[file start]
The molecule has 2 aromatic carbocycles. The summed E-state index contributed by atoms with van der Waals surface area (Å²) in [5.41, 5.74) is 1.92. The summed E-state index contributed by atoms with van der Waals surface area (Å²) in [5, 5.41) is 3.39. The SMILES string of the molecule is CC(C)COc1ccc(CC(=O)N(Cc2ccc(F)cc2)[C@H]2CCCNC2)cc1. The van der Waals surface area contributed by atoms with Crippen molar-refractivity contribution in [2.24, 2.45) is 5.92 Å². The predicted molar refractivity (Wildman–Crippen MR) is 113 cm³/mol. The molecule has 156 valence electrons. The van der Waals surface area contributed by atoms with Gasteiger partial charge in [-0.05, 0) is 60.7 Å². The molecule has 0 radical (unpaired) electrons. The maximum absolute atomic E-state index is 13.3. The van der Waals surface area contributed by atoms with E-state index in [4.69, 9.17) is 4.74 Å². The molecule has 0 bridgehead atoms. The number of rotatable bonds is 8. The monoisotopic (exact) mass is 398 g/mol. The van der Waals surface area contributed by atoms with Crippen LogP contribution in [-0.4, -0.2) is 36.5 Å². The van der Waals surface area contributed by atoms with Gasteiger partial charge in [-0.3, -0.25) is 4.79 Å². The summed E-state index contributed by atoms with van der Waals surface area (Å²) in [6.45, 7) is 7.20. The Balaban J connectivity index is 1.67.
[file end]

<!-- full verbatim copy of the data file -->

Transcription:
The molecule has 2 aromatic carbocycles. The summed E-state index contributed by atoms with van der Waals surface area (Å²) in [5.41, 5.74) is 1.92. The summed E-state index contributed by atoms with van der Waals surface area (Å²) in [5, 5.41) is 3.39. The SMILES string of the molecule is CC(C)COc1ccc(CC(=O)N(Cc2ccc(F)cc2)[C@H]2CCCNC2)cc1. The van der Waals surface area contributed by atoms with Crippen molar-refractivity contribution in [2.24, 2.45) is 5.92 Å². The predicted molar refractivity (Wildman–Crippen MR) is 113 cm³/mol. The molecule has 156 valence electrons. The van der Waals surface area contributed by atoms with Gasteiger partial charge in [-0.05, 0) is 60.7 Å². The molecule has 0 radical (unpaired) electrons. The maximum absolute atomic E-state index is 13.3. The van der Waals surface area contributed by atoms with E-state index in [4.69, 9.17) is 4.74 Å². The molecule has 0 bridgehead atoms. The number of rotatable bonds is 8. The monoisotopic (exact) mass is 398 g/mol. The van der Waals surface area contributed by atoms with Crippen LogP contribution in [-0.4, -0.2) is 36.5 Å². The van der Waals surface area contributed by atoms with Gasteiger partial charge in [-0.3, -0.25) is 4.79 Å². The summed E-state index contributed by atoms with van der Waals surface area (Å²) in [6.45, 7) is 7.20. The Balaban J connectivity index is 1.67.